Growth of PRIs
By Jackie Jacobs
In the Tax Reform Act of 1969, the Internal Revenue Code permitted a giving vehicle for foundations, called “program-related investments” (PRIs). A PRI is a method of making capital available to both nonprofits and for-profits that are addressing social or environmental concerns.
The Internal Revenue Service recently issued new regulations that encourage foundations to enhance the impact of their philanthropically committed capital by using PRIs when investing at least some of the significant funds that sit in endowments. These regulations give nine new examples of different types of PRIs.
With a PRI, a foundation lends to or invests its endowment assets in a nonprofit or for-profit entity in a way that furthers its mission. At the same time, the investment has the potential of providing a positive financial return to the foundation.
To qualify as a PRI, three key criteria must be met:
- The investment’s primary purpose must be to advance the foundation’s charitable objectives;
- Neither the production of income nor appreciation of property can be a significant purpose of the investment; and
- The funds can’t be used directly or indirectly to lobby for political purposes.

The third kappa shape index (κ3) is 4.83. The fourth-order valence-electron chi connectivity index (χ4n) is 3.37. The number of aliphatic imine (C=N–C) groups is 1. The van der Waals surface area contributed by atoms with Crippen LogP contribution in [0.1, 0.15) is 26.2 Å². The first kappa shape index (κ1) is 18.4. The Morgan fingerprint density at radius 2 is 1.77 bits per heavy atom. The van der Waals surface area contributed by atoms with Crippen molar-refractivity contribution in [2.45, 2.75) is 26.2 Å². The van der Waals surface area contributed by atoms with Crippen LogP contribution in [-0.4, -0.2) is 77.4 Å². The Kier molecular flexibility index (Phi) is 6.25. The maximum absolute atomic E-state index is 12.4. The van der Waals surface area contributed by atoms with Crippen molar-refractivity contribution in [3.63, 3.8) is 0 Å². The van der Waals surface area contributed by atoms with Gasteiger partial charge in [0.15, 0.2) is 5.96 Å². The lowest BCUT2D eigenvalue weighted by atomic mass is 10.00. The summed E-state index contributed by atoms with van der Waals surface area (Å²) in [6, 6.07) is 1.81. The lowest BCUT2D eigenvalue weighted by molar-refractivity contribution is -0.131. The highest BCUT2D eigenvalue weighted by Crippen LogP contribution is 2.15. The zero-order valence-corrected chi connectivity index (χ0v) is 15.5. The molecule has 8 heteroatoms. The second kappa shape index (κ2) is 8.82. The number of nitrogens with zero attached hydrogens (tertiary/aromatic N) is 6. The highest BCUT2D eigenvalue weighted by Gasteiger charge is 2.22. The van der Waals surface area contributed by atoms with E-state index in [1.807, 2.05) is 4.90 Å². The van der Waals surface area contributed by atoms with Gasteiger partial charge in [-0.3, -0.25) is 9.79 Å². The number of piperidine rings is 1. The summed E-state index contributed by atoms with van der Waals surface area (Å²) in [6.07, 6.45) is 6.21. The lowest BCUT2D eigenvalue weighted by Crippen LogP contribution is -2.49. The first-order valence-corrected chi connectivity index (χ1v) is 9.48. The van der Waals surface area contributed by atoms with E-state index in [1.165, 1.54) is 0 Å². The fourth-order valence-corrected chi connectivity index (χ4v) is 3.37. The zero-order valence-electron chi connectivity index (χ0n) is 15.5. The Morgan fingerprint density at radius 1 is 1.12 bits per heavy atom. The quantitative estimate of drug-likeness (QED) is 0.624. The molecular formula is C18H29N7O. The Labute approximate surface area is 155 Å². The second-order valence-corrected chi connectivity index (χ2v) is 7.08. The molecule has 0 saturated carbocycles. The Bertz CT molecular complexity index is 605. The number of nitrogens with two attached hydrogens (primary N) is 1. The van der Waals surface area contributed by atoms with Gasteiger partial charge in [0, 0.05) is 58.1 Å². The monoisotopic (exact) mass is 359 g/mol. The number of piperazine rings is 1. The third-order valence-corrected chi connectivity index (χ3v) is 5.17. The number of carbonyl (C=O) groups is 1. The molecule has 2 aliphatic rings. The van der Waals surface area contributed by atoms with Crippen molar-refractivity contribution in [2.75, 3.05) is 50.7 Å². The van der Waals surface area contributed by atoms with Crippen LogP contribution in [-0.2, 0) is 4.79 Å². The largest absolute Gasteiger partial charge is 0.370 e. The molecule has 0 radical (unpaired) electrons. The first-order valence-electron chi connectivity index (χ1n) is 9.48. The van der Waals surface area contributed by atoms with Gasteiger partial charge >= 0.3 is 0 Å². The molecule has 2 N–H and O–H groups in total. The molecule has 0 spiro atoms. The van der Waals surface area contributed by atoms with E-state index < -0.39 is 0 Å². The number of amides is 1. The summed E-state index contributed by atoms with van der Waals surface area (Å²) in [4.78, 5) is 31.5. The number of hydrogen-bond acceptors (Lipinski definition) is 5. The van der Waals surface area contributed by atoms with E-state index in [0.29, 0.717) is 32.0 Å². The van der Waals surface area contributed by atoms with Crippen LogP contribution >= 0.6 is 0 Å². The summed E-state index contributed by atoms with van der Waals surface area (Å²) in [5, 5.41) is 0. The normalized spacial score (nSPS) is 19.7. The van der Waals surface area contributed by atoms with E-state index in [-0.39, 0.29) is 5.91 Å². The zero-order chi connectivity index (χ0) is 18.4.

Examples of PRIs include:
- Making a low interest rate loan to a nonprofit to pay off a building mortgage – saving the nonprofit significant interest over the life of the loan; and
- Making an investment in a for-profit company researching and developing an “orphan drug” to help cure a disease that primarily affects people in developing countries.
The Columbus Jewish Foundation has provided millions of dollars of program related loans to assure that major Jewish community initiatives come to fruition. The largest was for the New Albany Jewish community campus that now houses the JCC Northeast facility and the Columbus Jewish Day School.
Others were for Wexner Heritage Village and a forgivable PRI to cover all interest payments on the Jewish Community Center’s recent capital campaign.
PRIs help foundations solve social problems by allowing them to use market-based tools to grow and recycle at least a portion of their sizable philanthropic assets for future use.
Article appears as originally published in the Ohio Jewish Chronicle Thursday March 9, 2017.
Jackie Jacobs is the Chief Executive Officer of the Columbus Jewish Foundation, the Central Ohio Jewish community’s planned giving and endowment headquarters.